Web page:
ATT tweet Never ForgetDid AT&T really think using 9.11 and rays of light where the twin towers once stood in their “never forget” tweet was patriotic? Consumers can see though this charade. They know full well AT&T is trying to sell them a new phone. Worse, consumers are insulted and the brand is tarnished – and when it’s a big brand consumers will “never forget.”

LakersDid the LA Lakers honestly believe Kobe Bryant had anything to do with 9.11? And Kobe Bryant of all choices! What were they thinking? Whatever their thoughts, they were delusional. Kobe Bryant and 9.11 are a pairing I’d prefer to forget.





Go Alabama and remember Bear Bryant on Facebook on 9.11. What? OK maybe it is the day Bryant was born. But what his hat has to do with commemoration of 9.11 I do not know. I suspect there are other anniversaries that can be used to promote the Alabama brand. Ouch!



Some poor schlep at a California Marriott franchise decided to give free mini-muffins, “in remembrance of those we lost.” Oh my! But then, the corporate apology – if one can call it that – added salt the wound. “We sincerely apologize for the perceived insensitivity.” Perceived! Really, spare us the “apology.”

WI golf

The topper – 9 holes of golf for $9.11. Shame on Tumble Down Trails and shame on The Wisconsin State Journal for taking the ad.

9.11 might best be remember without brands. And for brands who just have to make a statement – go dark. Silence is golden, in this case.


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Leaning In

Yesterday, after class, I was thinking about how much of what I discussed, about the abysmally low numbers of women in advertising creative in the U.S. and Spain, was a surprise to my Italian students. I almost dread Thursday’s lecture where I will share my global research, with equally discouraging findings. My students will no longer be surprised. Perhaps, only disheartened. Then I took a breath and thought – I’ll also share the “Unspoken Rules” on how to succeed.

Screen Shot 2013-03-12 at 8.32.12 PMThis evening I settled into my most recent e-book, “Lean In,” by Facebook’s Sheryl Sandberg. For two hour I could not move – my kindle glued to my hand. This book is an inspiration written with soul. Not even halfway through I decided I needed to gift it to the feisty Italian woman I am staying with – a talented videographer working in Reggio Emilia. The Malaguzzi Center is very fortunate to have Sara De Poi on staff. I was hoping to find it in Italian. But, so far the only translation is in German. Ah, but this will help improve Sara’s English, which is far better than my Italian!

Suddenly, words just flow off my fingers and I posted a review on Amazon. I rarely post reviews. But this book is smart, honest, inspiring and written with soul. Wisdom with feet to get you where you need to go because we need more women leaning in to lead. The world will be a better place with (more) women and men leading us into the future.

Buy this book. Practice your English. Rock your career.


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Branded Codes

Finding the essential brand truth – the brand code – is like a treasure hunt. Circuitous routes, long roads, many dead-ends, endless clues, but ultimately a treasure worth its weight in gold.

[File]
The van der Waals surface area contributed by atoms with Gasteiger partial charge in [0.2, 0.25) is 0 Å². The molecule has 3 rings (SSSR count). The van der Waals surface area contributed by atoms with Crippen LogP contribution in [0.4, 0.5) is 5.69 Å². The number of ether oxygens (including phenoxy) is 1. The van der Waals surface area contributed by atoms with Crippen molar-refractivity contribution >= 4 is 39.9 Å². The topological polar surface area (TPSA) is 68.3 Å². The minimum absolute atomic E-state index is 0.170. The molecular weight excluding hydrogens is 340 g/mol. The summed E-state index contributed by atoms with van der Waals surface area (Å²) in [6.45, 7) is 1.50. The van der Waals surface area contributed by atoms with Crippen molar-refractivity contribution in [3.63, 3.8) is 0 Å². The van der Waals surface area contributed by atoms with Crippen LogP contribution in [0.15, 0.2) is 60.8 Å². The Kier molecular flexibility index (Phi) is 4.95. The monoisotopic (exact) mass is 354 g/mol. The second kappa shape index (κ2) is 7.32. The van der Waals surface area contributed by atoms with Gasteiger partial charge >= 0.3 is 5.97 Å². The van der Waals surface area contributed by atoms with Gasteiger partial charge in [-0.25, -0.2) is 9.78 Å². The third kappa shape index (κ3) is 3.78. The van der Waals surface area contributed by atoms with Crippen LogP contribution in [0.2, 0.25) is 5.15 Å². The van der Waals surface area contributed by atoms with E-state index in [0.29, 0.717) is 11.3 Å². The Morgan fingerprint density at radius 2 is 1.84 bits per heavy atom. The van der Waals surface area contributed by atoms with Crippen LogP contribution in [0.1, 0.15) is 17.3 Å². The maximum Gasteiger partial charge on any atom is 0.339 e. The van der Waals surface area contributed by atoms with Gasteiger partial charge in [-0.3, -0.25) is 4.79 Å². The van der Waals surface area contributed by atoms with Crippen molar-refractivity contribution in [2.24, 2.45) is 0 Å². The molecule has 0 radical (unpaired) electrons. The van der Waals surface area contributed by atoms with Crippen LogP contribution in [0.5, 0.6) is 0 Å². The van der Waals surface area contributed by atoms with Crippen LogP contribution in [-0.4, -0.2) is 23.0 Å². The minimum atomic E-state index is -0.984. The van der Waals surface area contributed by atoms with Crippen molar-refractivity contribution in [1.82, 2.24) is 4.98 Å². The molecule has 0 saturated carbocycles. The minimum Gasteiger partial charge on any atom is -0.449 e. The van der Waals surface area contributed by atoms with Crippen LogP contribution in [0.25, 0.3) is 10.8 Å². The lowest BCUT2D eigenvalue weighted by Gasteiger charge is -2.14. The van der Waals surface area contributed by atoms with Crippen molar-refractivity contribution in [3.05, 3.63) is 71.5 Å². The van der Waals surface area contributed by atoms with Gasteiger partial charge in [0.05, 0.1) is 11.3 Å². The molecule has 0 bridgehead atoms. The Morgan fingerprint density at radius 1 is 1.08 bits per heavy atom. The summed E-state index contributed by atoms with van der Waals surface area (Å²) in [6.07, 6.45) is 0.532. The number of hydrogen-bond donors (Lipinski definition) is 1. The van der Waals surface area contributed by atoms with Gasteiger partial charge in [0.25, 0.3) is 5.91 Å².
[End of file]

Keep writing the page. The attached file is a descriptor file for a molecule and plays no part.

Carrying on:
Brand planning, particularly planning that utilizes ethnography, semiotics and projective techniques can provide a client with rich data leading to the brand code. From there it’s up to the creatives to create stories that link the brand code with consumers, many of whom may not yet know their passion for the brand. Amassing the legions of qualitative data (in my opinion the only way to find the sweet spot) is where the best planning begins. Distilling the data down becomes the challenge.

Understanding the cultural myths that surround your brand is essential. So too is understanding consumers’ earliest memory of your brand or product category. Clotaire Rapaille has a lot to say about finding out how brand experiences imprint young minds. More importantly he has a lot to say about how imprinting impacts how marketers speak to consumers today.

Yesterday I presented two models to my Italian and Austrian students. The first helps identify the brand essence on a bridge between consumers and the brand. Using their work from the ethnographic class exercise and pairing it with fieldwork in cafes the brand code for illy coffee, targeting Italian college students (not the expected target), might look like this.


From there we moved onto a great model that employs the concept of brands as friends. Among a list of nine possible friends students considered what Italian and Austrian or German brands might be soul mates or close friends. Considering that the idea of brands as friends is culturally bound to an American ethos, I found their choices spot on. Almost. Two Italian brands battle for the two tops spots. Perhaps my Italian students will jump on the blog and defend why their brand choice is truly the soul mate of Italy. Friend

Later a student shared McDonald’s as the forced Italian friend. How often does a brand lust for this position? Almost never. But to be the forced choice of fast food in Italy could not be better positioning. Rapaille would be delighted. There could be no better imprinting, as fast food roots itself in Italy. Ah, but the thought of fast food in Italy seems a sin. A pitiful sin McDonald’s happily commits.

I’m off to lecture on early Nike women’s advertising and The Gender of Branding. Ciao!